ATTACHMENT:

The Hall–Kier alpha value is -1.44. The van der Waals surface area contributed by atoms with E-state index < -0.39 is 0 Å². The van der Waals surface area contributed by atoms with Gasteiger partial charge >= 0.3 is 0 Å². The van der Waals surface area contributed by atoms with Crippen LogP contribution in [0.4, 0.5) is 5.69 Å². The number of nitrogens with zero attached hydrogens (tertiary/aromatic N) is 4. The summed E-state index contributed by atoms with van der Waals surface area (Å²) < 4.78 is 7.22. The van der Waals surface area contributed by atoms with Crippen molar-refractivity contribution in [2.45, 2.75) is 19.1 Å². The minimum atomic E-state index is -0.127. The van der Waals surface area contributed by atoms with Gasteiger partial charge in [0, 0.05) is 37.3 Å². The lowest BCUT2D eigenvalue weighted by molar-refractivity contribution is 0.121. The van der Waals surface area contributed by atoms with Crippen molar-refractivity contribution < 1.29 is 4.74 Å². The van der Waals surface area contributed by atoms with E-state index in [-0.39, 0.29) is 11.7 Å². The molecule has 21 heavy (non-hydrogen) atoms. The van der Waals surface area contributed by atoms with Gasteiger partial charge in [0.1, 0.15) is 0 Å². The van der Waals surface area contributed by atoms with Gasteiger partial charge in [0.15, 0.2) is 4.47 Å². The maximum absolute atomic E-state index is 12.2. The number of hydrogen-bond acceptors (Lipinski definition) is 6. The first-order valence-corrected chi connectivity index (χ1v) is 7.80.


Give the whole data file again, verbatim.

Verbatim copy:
The Hall–Kier alpha value is -1.44. The van der Waals surface area contributed by atoms with E-state index < -0.39 is 0 Å². The van der Waals surface area contributed by atoms with Gasteiger partial charge >= 0.3 is 0 Å². The van der Waals surface area contributed by atoms with Crippen LogP contribution in [0.4, 0.5) is 5.69 Å². The number of nitrogens with zero attached hydrogens (tertiary/aromatic N) is 4. The summed E-state index contributed by atoms with van der Waals surface area (Å²) < 4.78 is 7.22. The van der Waals surface area contributed by atoms with Crippen molar-refractivity contribution in [2.45, 2.75) is 19.1 Å². The minimum atomic E-state index is -0.127. The van der Waals surface area contributed by atoms with Gasteiger partial charge in [0, 0.05) is 37.3 Å². The lowest BCUT2D eigenvalue weighted by molar-refractivity contribution is 0.121. The van der Waals surface area contributed by atoms with Crippen molar-refractivity contribution < 1.29 is 4.74 Å². The van der Waals surface area contributed by atoms with E-state index in [-0.39, 0.29) is 11.7 Å². The molecule has 21 heavy (non-hydrogen) atoms. The van der Waals surface area contributed by atoms with Gasteiger partial charge in [0.1, 0.15) is 0 Å². The van der Waals surface area contributed by atoms with Gasteiger partial charge in [0.15, 0.2) is 4.47 Å². The maximum absolute atomic E-state index is 12.2. The number of hydrogen-bond acceptors (Lipinski definition) is 6. The first-order valence-corrected chi connectivity index (χ1v) is 7.80.